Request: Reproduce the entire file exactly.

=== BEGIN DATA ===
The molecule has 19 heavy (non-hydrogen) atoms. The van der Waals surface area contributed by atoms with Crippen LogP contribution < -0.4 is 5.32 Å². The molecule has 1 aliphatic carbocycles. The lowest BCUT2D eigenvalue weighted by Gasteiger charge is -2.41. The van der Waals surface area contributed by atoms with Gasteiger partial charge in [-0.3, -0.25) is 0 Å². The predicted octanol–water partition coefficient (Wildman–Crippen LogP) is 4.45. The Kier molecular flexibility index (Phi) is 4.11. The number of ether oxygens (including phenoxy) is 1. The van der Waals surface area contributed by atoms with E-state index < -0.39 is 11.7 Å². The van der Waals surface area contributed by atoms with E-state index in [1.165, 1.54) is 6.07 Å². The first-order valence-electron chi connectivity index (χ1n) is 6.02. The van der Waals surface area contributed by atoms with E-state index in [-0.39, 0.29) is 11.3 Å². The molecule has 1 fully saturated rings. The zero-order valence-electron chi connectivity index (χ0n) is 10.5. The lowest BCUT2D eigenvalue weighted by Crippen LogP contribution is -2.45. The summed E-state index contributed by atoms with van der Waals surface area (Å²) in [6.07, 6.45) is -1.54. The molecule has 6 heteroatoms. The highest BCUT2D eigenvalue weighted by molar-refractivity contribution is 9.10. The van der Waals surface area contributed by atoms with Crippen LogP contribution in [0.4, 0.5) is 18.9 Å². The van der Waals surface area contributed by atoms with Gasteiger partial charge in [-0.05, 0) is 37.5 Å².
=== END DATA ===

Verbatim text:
The molecule has 19 heavy (non-hydrogen) atoms. The van der Waals surface area contributed by atoms with Crippen LogP contribution < -0.4 is 5.32 Å². The molecule has 1 aliphatic carbocycles. The lowest BCUT2D eigenvalue weighted by Gasteiger charge is -2.41. The van der Waals surface area contributed by atoms with Gasteiger partial charge in [-0.3, -0.25) is 0 Å². The predicted octanol–water partition coefficient (Wildman–Crippen LogP) is 4.45. The Kier molecular flexibility index (Phi) is 4.11. The number of ether oxygens (including phenoxy) is 1. The van der Waals surface area contributed by atoms with E-state index < -0.39 is 11.7 Å². The van der Waals surface area contributed by atoms with E-state index in [1.165, 1.54) is 6.07 Å². The first-order valence-electron chi connectivity index (χ1n) is 6.02. The van der Waals surface area contributed by atoms with E-state index in [-0.39, 0.29) is 11.3 Å². The molecule has 1 fully saturated rings. The zero-order valence-electron chi connectivity index (χ0n) is 10.5. The lowest BCUT2D eigenvalue weighted by Crippen LogP contribution is -2.45. The summed E-state index contributed by atoms with van der Waals surface area (Å²) in [6.07, 6.45) is -1.54. The molecule has 6 heteroatoms. The highest BCUT2D eigenvalue weighted by molar-refractivity contribution is 9.10. The van der Waals surface area contributed by atoms with Crippen LogP contribution in [0.4, 0.5) is 18.9 Å². The van der Waals surface area contributed by atoms with Gasteiger partial charge in [-0.05, 0) is 37.5 Å².